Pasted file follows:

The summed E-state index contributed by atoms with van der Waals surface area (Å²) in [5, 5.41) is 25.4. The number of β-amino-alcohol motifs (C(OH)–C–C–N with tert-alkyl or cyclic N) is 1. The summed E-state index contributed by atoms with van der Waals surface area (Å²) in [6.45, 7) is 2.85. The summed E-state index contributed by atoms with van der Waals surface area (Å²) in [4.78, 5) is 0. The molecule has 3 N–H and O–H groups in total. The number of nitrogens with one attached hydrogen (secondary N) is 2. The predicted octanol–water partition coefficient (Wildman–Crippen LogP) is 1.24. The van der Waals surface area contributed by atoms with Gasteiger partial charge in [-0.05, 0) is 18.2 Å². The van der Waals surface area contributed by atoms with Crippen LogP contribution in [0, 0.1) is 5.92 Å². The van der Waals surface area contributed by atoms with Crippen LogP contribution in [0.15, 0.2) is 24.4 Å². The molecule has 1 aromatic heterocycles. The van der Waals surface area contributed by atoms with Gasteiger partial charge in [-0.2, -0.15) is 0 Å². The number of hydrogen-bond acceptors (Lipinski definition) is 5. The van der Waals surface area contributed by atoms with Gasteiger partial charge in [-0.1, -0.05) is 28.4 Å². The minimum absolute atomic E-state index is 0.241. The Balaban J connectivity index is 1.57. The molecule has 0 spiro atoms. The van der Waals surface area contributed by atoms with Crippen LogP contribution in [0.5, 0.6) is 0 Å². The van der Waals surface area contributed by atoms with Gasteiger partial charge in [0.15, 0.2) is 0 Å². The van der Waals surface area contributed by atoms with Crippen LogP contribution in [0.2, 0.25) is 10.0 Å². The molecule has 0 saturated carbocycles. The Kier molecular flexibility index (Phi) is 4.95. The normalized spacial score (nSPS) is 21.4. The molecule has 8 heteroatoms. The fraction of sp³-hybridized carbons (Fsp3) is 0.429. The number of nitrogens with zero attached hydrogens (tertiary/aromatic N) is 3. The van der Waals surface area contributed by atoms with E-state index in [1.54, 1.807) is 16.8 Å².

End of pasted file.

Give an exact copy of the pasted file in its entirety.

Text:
The summed E-state index contributed by atoms with van der Waals surface area (Å²) in [5, 5.41) is 25.4. The number of β-amino-alcohol motifs (C(OH)–C–C–N with tert-alkyl or cyclic N) is 1. The summed E-state index contributed by atoms with van der Waals surface area (Å²) in [6.45, 7) is 2.85. The summed E-state index contributed by atoms with van der Waals surface area (Å²) in [4.78, 5) is 0. The molecule has 3 N–H and O–H groups in total. The number of nitrogens with one attached hydrogen (secondary N) is 2. The predicted octanol–water partition coefficient (Wildman–Crippen LogP) is 1.24. The van der Waals surface area contributed by atoms with Gasteiger partial charge in [-0.05, 0) is 18.2 Å². The van der Waals surface area contributed by atoms with Crippen LogP contribution in [0, 0.1) is 5.92 Å². The van der Waals surface area contributed by atoms with Crippen LogP contribution in [0.15, 0.2) is 24.4 Å². The molecule has 1 aromatic heterocycles. The van der Waals surface area contributed by atoms with Gasteiger partial charge in [-0.2, -0.15) is 0 Å². The number of hydrogen-bond acceptors (Lipinski definition) is 5. The van der Waals surface area contributed by atoms with Gasteiger partial charge in [-0.1, -0.05) is 28.4 Å². The minimum absolute atomic E-state index is 0.241. The Balaban J connectivity index is 1.57. The molecule has 0 spiro atoms. The van der Waals surface area contributed by atoms with Crippen LogP contribution in [0.5, 0.6) is 0 Å². The van der Waals surface area contributed by atoms with Gasteiger partial charge in [0.15, 0.2) is 0 Å². The van der Waals surface area contributed by atoms with Crippen LogP contribution in [0.2, 0.25) is 10.0 Å². The molecule has 0 saturated carbocycles. The Kier molecular flexibility index (Phi) is 4.95. The normalized spacial score (nSPS) is 21.4. The molecule has 8 heteroatoms. The fraction of sp³-hybridized carbons (Fsp3) is 0.429. The number of nitrogens with zero attached hydrogens (tertiary/aromatic N) is 3. The van der Waals surface area contributed by atoms with E-state index in [1.54, 1.807) is 16.8 Å².